Another ten years have passed and some new facts have emerged elucidating gene regulation and action of the gene itself. It became evident that there are more polypeptide chains than genes, so the association one gene - one protein is not an absolute truth. It was also shown that the DNA previously considered "junk", i.e., untranslated DNA, is extremely important for gene regulation. The environmental effect on gene expression is also more pronounced than previously assumed. These facts and novel concepts, hitherto unimagined, some of which are listed in Table 1, cast doubt on the generalization of the gene concept outlined for the control of all characters. The controversy was such that the Nature magazine, in 2006, issued an invitation to renowned geneticists to discuss the concept gene for two days. The conclusion was "a locatable region of genomic sequence, corresponding to a unit of inheritance, which is associated with regulatory regions, transcribed regions and/or other functional sequence regions" (Pearson 2006). However, even this broad concept is now being challenged. The ENCODE Project Consortium (ENCODE- ENCyclopedia Of DNA Elements), which unites a group of institutions working to develop knowledge on the human genome, makes restrictions to the previously accepted concept (The Encode Project Consortium 2007).
Thus, evidence accumulated that the gene consists of differently combined modular DNA segments to generate the product (Gerstein et al. 2007). In other words, the gene action depends on several DNA segments scattered throughout the genome, usually in regions distant from the structural part that will produce mRNA. These DNA segments are involved in the production of transcription factors, i.e., factors that participate in the induction or repression of transcription as well as in other processes, and in the production of several RNA types whose function is related to the regulation of gene action. In Brazil, this issue has attracted great interest, for obvious reasons (Joaquim and El Hani 2010). The main conclusion is that there is not always a ratio of 1:1:1, in other words, one gene one polypeptide chain one function, but it seems that this relationship is far more complex.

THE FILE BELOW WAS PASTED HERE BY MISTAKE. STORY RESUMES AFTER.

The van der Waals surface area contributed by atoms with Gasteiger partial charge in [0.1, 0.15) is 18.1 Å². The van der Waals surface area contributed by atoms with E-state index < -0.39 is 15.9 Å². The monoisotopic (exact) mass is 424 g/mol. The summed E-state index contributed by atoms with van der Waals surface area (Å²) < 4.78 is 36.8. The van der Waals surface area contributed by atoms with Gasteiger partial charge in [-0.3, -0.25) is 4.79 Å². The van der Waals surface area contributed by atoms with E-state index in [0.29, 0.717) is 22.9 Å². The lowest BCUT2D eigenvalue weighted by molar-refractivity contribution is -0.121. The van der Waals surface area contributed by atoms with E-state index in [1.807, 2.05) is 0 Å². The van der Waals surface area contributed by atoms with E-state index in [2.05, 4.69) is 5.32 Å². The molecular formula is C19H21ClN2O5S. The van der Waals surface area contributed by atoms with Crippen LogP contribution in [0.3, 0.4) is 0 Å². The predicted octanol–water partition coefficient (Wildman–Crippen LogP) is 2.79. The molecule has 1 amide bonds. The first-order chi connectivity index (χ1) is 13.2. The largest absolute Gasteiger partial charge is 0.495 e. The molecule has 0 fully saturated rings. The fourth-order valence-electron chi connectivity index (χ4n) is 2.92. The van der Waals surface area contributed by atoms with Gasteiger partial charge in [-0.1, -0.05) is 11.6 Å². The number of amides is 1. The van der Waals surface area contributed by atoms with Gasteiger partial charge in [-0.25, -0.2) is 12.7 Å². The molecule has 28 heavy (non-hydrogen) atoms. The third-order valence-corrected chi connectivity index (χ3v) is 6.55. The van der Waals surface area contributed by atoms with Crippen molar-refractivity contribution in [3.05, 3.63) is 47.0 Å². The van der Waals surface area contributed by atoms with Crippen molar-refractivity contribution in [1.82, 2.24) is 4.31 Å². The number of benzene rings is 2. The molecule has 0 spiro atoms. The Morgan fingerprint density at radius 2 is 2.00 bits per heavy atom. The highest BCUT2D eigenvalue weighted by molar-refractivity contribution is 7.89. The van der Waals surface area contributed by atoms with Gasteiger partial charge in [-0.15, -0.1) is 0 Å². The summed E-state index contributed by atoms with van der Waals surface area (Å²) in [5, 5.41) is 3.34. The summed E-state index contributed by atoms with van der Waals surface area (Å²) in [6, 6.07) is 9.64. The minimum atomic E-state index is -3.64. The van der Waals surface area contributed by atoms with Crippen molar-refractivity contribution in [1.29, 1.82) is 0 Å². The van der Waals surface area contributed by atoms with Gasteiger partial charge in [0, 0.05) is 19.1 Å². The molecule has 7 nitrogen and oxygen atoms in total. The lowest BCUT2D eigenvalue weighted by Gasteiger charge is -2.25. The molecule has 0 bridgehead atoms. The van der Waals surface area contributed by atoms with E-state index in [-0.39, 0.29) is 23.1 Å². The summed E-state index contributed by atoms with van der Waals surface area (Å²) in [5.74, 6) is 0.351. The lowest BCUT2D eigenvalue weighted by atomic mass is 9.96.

The changing concepts of gene and plant breeding
As stressed above, improvement is science as well as art. It is art, translated in the intuition of someone to see an opportunity in a plant, beginning with domestication and continued to the present, though less intense. It is science, evolved from the work of Mendel, passing on to experimental statistics, to cytogenetics and computational tools, among other areas. In the 20th century, science and art jointly resulted in the development of new cultivars, with optimized grain yields for the continuous and vertiginous growth of the human species.
The challenges in the 21st century will by no means be smaller. Certainly there will be some difficulty in opening up new areas for agriculture, even in countries as Brazil, where extensive farmland is still available. Probably there will not be an ever-increasing use of fertilizers, due to the gradual depletion of reserves. The more extensive use of irrigation is also repeatedly questioned due to the probable lack of drinking water and even the increasing cost of water in the 21st century. It is known that the expansion of environmental awareness will result in a reduced use of pesticides. Summing up, unless some new extraordinary fact is discovered, the genetic improvement of plants will continue to be the main alternative to increase grain yields.
Biotechnology has emerged in the second half of the 20th century, as the main strategy available to overcome the challenge of developing new cultivars in a short time, able to produce more and better food. The use of DNA molecular markers, by the possibility of selection of genotypes rather than phenotypes, was hailed as an innovation with great potential, without the least objection. In the last 30 years many types of markers have been developed, the latest marker always being touted as the most powerful and revolutionary (Guimarães et al. 2007, Bernardo 2008, Borém and Caixeta 2009). The number of publications on this topic was and is huge.
After the period of maturation of biotechnological techniques, scientists now question whether these means are being used efficiently in plant breeding. There is evidence that their application in improvement is effectively restricted to a few multinational seed producers (Eathington et al. 2007). But even in these cases there is no information on whether biotechnological techniques are indispensable in the generation of new cultivars. As discussed above, the gene is an entity distributed across the entire genome and its expression depends on the coordinated action of all these regions as well as on the environmental influence. So hardly a marker could or will be able to identify the DNA region which, under given conditions, is responsible for a better phenotypic expression. Considering "alternative splicing", that is, a same DNA sequence, structural region of a given gene, being rearranged to originate multiple gene products, the use of the marker is even more restrictive. There is evidence that alternative splicing is less frequent in plants than in animals, but still does occur (Griffiths et al. 2000). One should not forget that rearrangements of proteins also occur after translation. In this case, it is very unlikely that a DNA marker would be associated with the various arrangements of polypeptide chains. These are some of the arguments that would restrict the use of DNA molecular markers, for a large number of characters, based on the current concept of the gene. All this indicates that there is still a long way to go before the techniques of molecular markers can effectively contribute to the production of new cultivars superior to the existing.